We use a security monitoring solution to get visibility into our application security, identify attacks and respond quickly to a data breach. We also use technologies to monitor exceptions, logs and detect anomalies in our applications. We collect and store logs to provide an audit trail of our applications activity. Security events are logged and notifications are sent in case of critical attacks to allow for fast remediation.
As with most cloud services, access to the Cross4Cloud platform requires a login ID and password. Single sign-on (SSO) can be implemented by our enterprise customers. We recommend making use of the additional protections (such as 2FA) that are offered by SSO vendors. Advanced role-based access control (RBAC) is offered on all our customer accounts and allows our users to define roles and permissions.
Utilizing industry best practices and Transport Layer Security, all information sent to or from our infrastructure is encrypted while it is in transit (TLS). Data-at-rest encryption is applied to all storage devices. So, it is impossible to misuse a decommissioned device. Every year, the encryption keys used for at-rest encryption are changed.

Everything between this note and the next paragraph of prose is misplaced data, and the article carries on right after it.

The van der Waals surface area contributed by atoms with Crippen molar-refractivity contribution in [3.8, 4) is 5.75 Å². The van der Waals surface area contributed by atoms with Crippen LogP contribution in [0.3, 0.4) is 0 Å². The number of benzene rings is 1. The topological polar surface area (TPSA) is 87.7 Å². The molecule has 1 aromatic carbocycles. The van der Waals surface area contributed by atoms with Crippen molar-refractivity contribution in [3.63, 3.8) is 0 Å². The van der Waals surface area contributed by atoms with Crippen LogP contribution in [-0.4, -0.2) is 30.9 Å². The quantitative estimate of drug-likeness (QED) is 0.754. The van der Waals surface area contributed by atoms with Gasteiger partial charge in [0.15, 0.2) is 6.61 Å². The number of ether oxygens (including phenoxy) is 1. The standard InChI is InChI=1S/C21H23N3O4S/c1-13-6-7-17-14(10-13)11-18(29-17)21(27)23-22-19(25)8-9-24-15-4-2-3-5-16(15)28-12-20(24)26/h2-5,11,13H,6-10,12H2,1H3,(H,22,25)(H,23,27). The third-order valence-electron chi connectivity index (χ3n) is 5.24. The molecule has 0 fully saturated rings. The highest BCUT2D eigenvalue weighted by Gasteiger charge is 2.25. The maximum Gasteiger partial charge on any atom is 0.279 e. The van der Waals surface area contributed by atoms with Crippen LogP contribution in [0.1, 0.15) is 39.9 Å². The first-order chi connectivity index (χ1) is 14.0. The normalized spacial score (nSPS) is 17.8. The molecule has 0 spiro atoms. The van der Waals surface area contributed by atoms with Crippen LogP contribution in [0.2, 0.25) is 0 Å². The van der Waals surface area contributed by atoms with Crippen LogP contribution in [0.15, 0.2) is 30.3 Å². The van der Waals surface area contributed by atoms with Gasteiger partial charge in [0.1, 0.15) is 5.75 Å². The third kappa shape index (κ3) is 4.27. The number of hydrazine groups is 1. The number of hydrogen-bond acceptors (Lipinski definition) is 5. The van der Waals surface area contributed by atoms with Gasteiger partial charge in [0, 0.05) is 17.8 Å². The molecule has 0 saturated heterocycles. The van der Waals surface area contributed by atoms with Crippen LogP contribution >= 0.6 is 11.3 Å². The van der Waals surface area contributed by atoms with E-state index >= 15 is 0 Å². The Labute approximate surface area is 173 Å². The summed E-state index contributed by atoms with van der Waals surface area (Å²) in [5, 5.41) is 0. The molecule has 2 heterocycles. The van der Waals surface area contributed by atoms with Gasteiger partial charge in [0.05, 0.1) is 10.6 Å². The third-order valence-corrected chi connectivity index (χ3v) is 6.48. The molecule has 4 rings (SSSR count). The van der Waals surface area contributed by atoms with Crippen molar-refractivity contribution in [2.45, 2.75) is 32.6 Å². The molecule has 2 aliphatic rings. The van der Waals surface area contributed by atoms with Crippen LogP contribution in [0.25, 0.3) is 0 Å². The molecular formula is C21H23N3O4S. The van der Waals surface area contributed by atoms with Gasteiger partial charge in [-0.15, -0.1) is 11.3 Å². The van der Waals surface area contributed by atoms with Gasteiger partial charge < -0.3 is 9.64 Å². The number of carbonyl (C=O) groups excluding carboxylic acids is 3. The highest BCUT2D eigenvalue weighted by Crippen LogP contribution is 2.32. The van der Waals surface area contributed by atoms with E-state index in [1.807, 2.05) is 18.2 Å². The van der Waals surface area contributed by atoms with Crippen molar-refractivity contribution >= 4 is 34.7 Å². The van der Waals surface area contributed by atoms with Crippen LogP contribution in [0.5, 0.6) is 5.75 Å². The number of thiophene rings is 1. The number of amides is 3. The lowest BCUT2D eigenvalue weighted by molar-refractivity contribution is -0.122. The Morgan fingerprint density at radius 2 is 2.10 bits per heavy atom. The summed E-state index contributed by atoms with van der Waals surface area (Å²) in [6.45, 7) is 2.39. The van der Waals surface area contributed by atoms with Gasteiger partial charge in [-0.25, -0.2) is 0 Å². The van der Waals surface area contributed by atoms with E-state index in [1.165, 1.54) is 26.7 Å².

Cross4Clouds' network architecture consists of multiple security zones with different tiers confined to their own zones. In particular, internet-facing endpoints are in their own zone and do not have direct access to the database tier or other internal services. For AWS environments, AWS GuardDuty is used to actively monitor all cloud trail and VPC flow logs for any anomalies or security incidents. AWS Security Hub is used to check all the infrastructure policies and configuration against best practices and raise alerts.
All data sent to or from our infrastructure is encrypted in transit via industry best-practices using Transport Layer Security (TLS). Any device storing any data is subjected to data-at-rest encryption. Thus, a decommissioned device cannot be misused. The encryption keys for at-rest encryption are rotated annually.